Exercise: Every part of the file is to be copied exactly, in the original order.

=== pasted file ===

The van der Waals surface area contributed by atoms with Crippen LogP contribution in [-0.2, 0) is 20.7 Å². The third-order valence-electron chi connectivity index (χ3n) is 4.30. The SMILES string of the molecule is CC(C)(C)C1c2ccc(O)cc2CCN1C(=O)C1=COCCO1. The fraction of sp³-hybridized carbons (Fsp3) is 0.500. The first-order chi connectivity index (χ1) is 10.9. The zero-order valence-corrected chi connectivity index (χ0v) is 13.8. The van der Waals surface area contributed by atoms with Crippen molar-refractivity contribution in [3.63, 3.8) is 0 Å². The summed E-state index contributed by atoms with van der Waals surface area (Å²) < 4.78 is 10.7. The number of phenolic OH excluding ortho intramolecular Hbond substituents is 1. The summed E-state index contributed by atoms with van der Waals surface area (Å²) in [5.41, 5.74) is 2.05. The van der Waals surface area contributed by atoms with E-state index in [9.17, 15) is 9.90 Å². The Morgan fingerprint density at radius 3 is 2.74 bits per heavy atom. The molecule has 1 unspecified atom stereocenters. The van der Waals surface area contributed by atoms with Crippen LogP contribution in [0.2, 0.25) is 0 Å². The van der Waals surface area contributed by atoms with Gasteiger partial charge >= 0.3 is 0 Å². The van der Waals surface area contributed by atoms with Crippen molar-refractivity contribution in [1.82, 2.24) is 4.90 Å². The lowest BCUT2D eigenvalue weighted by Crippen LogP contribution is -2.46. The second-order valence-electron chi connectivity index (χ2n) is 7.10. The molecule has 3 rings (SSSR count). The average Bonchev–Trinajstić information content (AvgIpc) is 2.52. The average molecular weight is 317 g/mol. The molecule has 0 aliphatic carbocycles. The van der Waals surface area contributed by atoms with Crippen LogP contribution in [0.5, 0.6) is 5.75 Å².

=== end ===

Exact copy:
The van der Waals surface area contributed by atoms with Crippen LogP contribution in [-0.2, 0) is 20.7 Å². The third-order valence-electron chi connectivity index (χ3n) is 4.30. The SMILES string of the molecule is CC(C)(C)C1c2ccc(O)cc2CCN1C(=O)C1=COCCO1. The fraction of sp³-hybridized carbons (Fsp3) is 0.500. The first-order chi connectivity index (χ1) is 10.9. The zero-order valence-corrected chi connectivity index (χ0v) is 13.8. The van der Waals surface area contributed by atoms with Crippen molar-refractivity contribution in [3.63, 3.8) is 0 Å². The summed E-state index contributed by atoms with van der Waals surface area (Å²) < 4.78 is 10.7. The number of phenolic OH excluding ortho intramolecular Hbond substituents is 1. The summed E-state index contributed by atoms with van der Waals surface area (Å²) in [5.41, 5.74) is 2.05. The van der Waals surface area contributed by atoms with E-state index in [9.17, 15) is 9.90 Å². The Morgan fingerprint density at radius 3 is 2.74 bits per heavy atom. The molecule has 1 unspecified atom stereocenters. The van der Waals surface area contributed by atoms with Crippen LogP contribution in [0.2, 0.25) is 0 Å². The van der Waals surface area contributed by atoms with Gasteiger partial charge >= 0.3 is 0 Å². The van der Waals surface area contributed by atoms with Crippen molar-refractivity contribution in [1.82, 2.24) is 4.90 Å². The lowest BCUT2D eigenvalue weighted by Crippen LogP contribution is -2.46. The second-order valence-electron chi connectivity index (χ2n) is 7.10. The molecule has 3 rings (SSSR count). The average Bonchev–Trinajstić information content (AvgIpc) is 2.52. The average molecular weight is 317 g/mol. The molecule has 0 aliphatic carbocycles. The van der Waals surface area contributed by atoms with Crippen LogP contribution in [0.5, 0.6) is 5.75 Å².